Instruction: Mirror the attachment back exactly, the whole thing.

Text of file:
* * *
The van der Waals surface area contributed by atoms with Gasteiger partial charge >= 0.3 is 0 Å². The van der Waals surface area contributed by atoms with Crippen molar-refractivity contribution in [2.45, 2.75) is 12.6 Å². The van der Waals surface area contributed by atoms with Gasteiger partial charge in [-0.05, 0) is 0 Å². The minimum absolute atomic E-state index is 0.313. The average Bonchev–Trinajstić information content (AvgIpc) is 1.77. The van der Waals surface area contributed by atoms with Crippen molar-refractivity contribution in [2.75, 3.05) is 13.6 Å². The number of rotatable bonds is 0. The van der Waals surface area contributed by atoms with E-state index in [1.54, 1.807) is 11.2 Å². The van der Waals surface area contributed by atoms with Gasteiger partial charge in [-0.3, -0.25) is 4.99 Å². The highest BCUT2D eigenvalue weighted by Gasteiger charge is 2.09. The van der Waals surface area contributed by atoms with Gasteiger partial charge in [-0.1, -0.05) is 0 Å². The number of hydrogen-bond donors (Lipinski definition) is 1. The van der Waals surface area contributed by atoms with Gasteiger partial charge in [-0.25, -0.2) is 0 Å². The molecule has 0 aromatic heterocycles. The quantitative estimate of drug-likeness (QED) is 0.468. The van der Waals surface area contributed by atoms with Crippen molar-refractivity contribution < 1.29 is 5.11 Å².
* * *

The van der Waals surface area contributed by atoms with Gasteiger partial charge >= 0.3 is 0 Å². The van der Waals surface area contributed by atoms with Crippen molar-refractivity contribution in [2.45, 2.75) is 12.6 Å². The van der Waals surface area contributed by atoms with Gasteiger partial charge in [-0.05, 0) is 0 Å². The minimum absolute atomic E-state index is 0.313. The average Bonchev–Trinajstić information content (AvgIpc) is 1.77. The van der Waals surface area contributed by atoms with Crippen molar-refractivity contribution in [2.75, 3.05) is 13.6 Å². The number of rotatable bonds is 0. The van der Waals surface area contributed by atoms with E-state index in [1.54, 1.807) is 11.2 Å². The van der Waals surface area contributed by atoms with Gasteiger partial charge in [-0.3, -0.25) is 4.99 Å². The highest BCUT2D eigenvalue weighted by Gasteiger charge is 2.09. The van der Waals surface area contributed by atoms with Gasteiger partial charge in [-0.1, -0.05) is 0 Å². The number of hydrogen-bond donors (Lipinski definition) is 1. The van der Waals surface area contributed by atoms with Gasteiger partial charge in [-0.25, -0.2) is 0 Å². The molecule has 0 aromatic heterocycles. The quantitative estimate of drug-likeness (QED) is 0.468. The van der Waals surface area contributed by atoms with Crippen molar-refractivity contribution < 1.29 is 5.11 Å².